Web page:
In 2019 the United States imposed import tariffs on a multitude of Chinese goods. In a tit-for-tat response China imposed its own import tariffs on a similar amount of U.S. goods, including corn and soybeans. Thus, China’s tariffs positioned producers in other countries with a competitive price advantage. Pre-tariff, China was the biggest customer of our country’s corn and soybean production. The result had the potential to inflict significant damage on America’s producers of these two grains. in other words, we were in the middle of a financial crisis in one of our country’s important industries.
The administration sought to make our corn and soybean producers “whole” by infusing money into that industry through cash grants directly to producers. The first $16 billion was paid in May 2019 and the second $28 billion was paid in December 2019. Among other reasons that were cited in support of these payments was the need to support family farms. I have roots in the Midwest and worked 30 years for the world’s largest producer of agricultural machinery. Through my contacts I heard that most of the money went to corporate—not family—farms, i.e., the small guys. But that’s a topic for another article.
Due to the coronavirus crisis, this country is now in a manufacturing crisis. Large corporations in some industries—such as travel and hospitality—are already suffering significant negative financial impacts. In fact, the airlines industry has requested a $60 billion bailout. I don’t see a problem with this as long as the assistance is given in the form of loans, as was the case in the 2008 automotive industry bailout. Loans, by the way, that were paid back (with interest) within two years.
In response to the current crisis, the administration has loosened the Small Business Administration’s criteria for granting loans to small- and medium-sized manufacturers. There is a disparity here between what is being offered to “small guy” manufacturers and the financial support that was targeted for family farm producers of corn and soybeans. My point here is that I believe small- and medium-sized manufacturers should be granted the same type of governmental aid as was given corn and soybean farmers. In other words, not SBA loans but actual cash grants. I’ll also point out that manufacturing “small guys” are typically family-owned and -operated businesses as opposed to the agricultural corporations that received the bulk of the cash from the corn and soybean bailout.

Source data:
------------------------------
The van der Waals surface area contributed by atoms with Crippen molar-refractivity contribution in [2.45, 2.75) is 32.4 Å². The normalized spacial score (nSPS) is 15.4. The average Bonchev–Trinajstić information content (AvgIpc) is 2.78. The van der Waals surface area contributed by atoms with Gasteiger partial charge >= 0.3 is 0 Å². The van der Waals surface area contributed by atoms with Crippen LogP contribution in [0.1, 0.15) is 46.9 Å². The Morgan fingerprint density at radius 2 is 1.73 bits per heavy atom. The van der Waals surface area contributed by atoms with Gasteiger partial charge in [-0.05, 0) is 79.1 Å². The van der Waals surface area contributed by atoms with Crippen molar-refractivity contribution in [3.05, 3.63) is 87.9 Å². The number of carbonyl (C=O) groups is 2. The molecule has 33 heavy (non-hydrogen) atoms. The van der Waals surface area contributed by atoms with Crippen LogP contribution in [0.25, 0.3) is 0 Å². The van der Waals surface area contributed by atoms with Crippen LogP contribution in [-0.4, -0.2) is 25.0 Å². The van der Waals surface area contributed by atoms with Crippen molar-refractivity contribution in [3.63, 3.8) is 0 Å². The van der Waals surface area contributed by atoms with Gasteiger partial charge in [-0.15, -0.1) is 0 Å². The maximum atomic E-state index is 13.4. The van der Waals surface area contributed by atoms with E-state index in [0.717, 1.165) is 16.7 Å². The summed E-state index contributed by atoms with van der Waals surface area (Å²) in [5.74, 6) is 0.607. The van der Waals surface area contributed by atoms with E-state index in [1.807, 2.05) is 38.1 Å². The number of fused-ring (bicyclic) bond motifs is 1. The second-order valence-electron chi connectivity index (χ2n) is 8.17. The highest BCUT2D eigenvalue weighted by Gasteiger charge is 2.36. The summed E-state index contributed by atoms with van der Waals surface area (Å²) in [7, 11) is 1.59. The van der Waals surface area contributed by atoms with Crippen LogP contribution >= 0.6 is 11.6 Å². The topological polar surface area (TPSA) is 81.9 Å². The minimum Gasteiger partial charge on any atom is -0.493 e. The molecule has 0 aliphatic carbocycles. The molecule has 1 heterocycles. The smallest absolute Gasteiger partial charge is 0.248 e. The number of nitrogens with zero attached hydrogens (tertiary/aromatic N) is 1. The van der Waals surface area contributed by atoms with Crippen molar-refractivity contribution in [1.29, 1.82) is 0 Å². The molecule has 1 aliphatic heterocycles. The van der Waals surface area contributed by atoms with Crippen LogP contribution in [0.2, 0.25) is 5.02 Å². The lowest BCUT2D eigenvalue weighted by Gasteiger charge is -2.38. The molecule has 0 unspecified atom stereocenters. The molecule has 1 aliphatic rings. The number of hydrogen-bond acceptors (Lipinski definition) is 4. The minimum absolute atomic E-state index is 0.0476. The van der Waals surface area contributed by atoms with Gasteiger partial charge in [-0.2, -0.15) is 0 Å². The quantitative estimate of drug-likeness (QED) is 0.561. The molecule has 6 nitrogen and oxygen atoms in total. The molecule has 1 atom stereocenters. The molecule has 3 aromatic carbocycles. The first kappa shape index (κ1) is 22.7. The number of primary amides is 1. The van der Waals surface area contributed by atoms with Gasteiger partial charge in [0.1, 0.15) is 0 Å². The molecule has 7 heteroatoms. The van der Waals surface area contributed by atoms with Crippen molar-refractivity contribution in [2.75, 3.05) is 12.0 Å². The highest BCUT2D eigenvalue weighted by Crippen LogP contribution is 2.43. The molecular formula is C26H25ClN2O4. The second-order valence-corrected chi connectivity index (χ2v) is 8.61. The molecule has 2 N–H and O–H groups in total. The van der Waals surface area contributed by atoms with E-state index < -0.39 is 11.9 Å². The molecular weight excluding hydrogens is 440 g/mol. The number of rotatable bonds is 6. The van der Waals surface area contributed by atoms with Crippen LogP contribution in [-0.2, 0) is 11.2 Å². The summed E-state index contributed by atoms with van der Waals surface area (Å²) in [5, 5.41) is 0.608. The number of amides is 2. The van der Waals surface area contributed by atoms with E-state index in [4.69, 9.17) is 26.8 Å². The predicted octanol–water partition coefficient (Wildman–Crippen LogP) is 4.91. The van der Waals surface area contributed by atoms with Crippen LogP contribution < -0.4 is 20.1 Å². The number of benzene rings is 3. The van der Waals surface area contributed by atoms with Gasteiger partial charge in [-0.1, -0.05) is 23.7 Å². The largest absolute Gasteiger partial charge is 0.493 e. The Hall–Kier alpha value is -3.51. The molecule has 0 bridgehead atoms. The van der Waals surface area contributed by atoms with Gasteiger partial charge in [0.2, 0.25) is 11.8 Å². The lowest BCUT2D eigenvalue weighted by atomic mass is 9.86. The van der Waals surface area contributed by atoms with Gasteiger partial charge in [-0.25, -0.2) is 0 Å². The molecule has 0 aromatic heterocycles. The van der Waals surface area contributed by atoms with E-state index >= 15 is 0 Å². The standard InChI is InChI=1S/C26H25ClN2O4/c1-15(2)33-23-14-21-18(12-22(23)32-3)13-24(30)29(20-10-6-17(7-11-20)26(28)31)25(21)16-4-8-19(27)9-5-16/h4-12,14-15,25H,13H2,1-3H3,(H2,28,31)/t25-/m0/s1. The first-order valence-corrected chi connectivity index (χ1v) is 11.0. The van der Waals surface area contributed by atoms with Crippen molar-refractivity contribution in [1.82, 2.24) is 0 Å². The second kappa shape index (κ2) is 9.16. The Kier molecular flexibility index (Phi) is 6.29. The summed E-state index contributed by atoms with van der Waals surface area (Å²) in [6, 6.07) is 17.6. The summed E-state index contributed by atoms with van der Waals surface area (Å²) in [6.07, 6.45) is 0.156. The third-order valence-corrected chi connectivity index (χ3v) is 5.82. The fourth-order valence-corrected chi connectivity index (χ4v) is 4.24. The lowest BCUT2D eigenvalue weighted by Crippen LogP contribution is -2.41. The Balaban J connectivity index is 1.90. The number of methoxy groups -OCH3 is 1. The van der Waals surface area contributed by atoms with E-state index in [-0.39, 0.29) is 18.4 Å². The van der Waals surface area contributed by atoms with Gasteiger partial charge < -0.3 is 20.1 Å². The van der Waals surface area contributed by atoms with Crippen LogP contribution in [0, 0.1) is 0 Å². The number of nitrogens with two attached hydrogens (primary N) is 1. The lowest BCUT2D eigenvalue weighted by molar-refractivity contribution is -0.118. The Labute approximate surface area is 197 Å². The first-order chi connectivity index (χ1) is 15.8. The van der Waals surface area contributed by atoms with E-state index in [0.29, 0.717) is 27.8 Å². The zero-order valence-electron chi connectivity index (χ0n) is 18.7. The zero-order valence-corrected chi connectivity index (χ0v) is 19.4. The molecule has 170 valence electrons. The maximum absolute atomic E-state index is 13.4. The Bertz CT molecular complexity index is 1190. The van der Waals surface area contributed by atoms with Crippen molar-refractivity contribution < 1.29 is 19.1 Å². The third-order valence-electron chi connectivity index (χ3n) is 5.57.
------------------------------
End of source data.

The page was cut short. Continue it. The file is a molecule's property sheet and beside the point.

Manufacturing is as important to the United States as agriculture. On the one hand, I believe that in the face of a crisis the government should offer financial support to corporate farming and manufacturing in the form of loans. Why? Because, like the automobile manufacturers in 2008, the “bigger guys” are better positioned for recovery. And for that matter, they were recent recipients of a large governmental cash infusion in the form of tax reduction.
On the other hand, the “small guys”—be they family farms or small- or medium-sized family-based manufacturer firms—usually don’t have the financial wherewithal that corporations do. And the corporate knee-jerk reaction to an industry crisis to push for piece-price reductions from their supplier/manufacturers doesn’t help the situation. In fact, many people may not realize it, but without a cash infusion many of our ”small guy” manufacturers will be shutting down in a matter of weeks and—if the crisis goes on for a couple of months —- become insolvent, I.e go away forever.
I would hope that our elected representatives will keep this in mind as they decide what to put in their trillion-dollar financial stimulus package. If you agree with some of the points from this column, consider forwarding it to those who represent you.